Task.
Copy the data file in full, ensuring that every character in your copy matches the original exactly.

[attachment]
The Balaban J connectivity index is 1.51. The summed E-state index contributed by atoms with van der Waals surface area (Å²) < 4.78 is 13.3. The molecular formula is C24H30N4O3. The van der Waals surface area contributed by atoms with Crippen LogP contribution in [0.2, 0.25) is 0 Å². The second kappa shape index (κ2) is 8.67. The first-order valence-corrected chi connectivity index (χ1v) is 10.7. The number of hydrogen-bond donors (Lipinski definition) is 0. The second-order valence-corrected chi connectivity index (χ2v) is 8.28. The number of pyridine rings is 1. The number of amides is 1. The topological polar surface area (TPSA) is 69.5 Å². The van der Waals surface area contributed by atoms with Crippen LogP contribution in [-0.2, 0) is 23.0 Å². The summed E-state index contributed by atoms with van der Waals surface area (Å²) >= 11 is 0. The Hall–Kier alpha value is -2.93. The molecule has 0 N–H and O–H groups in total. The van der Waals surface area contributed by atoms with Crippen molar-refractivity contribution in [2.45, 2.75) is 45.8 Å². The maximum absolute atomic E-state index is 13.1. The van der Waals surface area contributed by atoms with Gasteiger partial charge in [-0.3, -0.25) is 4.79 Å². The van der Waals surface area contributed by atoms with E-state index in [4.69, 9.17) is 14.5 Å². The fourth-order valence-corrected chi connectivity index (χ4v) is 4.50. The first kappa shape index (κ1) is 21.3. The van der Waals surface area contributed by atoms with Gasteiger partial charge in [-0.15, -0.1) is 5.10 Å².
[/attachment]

The Balaban J connectivity index is 1.51. The summed E-state index contributed by atoms with van der Waals surface area (Å²) < 4.78 is 13.3. The molecular formula is C24H30N4O3. The van der Waals surface area contributed by atoms with Crippen LogP contribution in [0.2, 0.25) is 0 Å². The second kappa shape index (κ2) is 8.67. The first-order valence-corrected chi connectivity index (χ1v) is 10.7. The number of hydrogen-bond donors (Lipinski definition) is 0. The second-order valence-corrected chi connectivity index (χ2v) is 8.28. The number of pyridine rings is 1. The number of amides is 1. The topological polar surface area (TPSA) is 69.5 Å². The van der Waals surface area contributed by atoms with Crippen LogP contribution in [-0.2, 0) is 23.0 Å². The summed E-state index contributed by atoms with van der Waals surface area (Å²) >= 11 is 0. The Hall–Kier alpha value is -2.93. The molecule has 0 N–H and O–H groups in total. The van der Waals surface area contributed by atoms with Crippen molar-refractivity contribution in [2.45, 2.75) is 45.8 Å². The maximum absolute atomic E-state index is 13.1. The van der Waals surface area contributed by atoms with Gasteiger partial charge in [-0.3, -0.25) is 4.79 Å². The van der Waals surface area contributed by atoms with E-state index in [4.69, 9.17) is 14.5 Å². The fourth-order valence-corrected chi connectivity index (χ4v) is 4.50. The first kappa shape index (κ1) is 21.3. The van der Waals surface area contributed by atoms with Gasteiger partial charge in [-0.15, -0.1) is 5.10 Å².